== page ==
41st Battery, 42nd Brigade, Royal Field Artillery.

Died of wounds, aged 21, on the 17th April 1918.

Born at Ormesby, Middlesbrough.

Son of Charles and Charlotte Scurrah of 17 William St, North Skelton, Yorks.

Pernes British Cemetery.

1911. Frank, aged 14, was living at 52 Beaumont St, North Ormesby, Middlesbrough and working as an Apprentice Fitter in a Pipe Foundry. He had been born in North Ormesby.
His father, Charles, aged 40, was a Blacksmith making hoops for cast Iron Pipes. He was born in North Ormesby.
His mother, Charlotte, aged 39, had been born in Bedale-Well, Yorks. She had had 4 children and all were living.
Frank had two brothers Harold, 10 and James Isaac, 7.
And a sister Frances Maria, aged 2.
At some time before Frank's death they family moved to 17 William St, North Skelton, Yorks.

The 42nd Brigade, Royal Field Artillery was part of the 3rd Division which took part in most of the major Battles of the War.
Frank's Medal Card shows that he was awarded the 1914/15 Star and first entered the War on the 14th July 1915 in Egypt.
The 42nd Brigade of the Royal Field Artillery never served there, so Frank must have been transferred at some time.
It is possible that between July 1915 and his death in April 1918 he was out of action wounded at some time and returned to duty with a different Unit, as often happened.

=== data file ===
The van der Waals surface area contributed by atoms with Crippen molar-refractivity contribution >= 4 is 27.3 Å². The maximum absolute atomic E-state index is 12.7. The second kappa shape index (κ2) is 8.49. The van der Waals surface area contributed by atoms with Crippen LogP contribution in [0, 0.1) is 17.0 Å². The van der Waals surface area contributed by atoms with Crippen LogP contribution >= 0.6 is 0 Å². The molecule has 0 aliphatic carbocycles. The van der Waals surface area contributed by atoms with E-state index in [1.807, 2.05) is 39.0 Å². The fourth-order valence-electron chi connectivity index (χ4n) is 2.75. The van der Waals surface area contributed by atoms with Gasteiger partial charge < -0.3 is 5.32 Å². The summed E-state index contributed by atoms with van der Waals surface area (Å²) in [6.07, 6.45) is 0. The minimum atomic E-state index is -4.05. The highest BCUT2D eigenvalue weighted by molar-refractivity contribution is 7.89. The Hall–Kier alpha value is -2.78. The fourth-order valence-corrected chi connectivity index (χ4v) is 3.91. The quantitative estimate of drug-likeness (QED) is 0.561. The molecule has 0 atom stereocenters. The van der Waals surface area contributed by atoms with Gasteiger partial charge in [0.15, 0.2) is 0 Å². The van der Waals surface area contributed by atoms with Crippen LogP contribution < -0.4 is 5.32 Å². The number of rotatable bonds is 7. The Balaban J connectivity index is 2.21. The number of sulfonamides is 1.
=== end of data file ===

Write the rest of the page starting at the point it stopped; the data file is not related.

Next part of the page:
In November 1917 the Germans had made a peace with the Russians and in the Spring of 1918, reinforced by Divisions moved from the Eastern front, they launched a series of offensives against what they thought were exhausted British lines.
If they could break through to the coast before the Americans arrived in numbers they could still win the War.
In March they had advanced some 40 miles on the Somme, almost reaching Amiens.
Just as that offensive weakened, they began another attack on the 9th April to the North, on the River Lys, West of Armentieres.
The Allies, mainly British, were driven back some 20+ miles and many men were killed and wounded before the advance was halted.
Frank Scurrah must have been wounded some time in this action and taken back to a Casualty Station, where he eventually died.
Pernes-en-Artois where Frank is buried, is a small town on the main road from Lillers to St Pol, about 30 miles South West of Bethune.
The British Cemetery was not started until April 1918.

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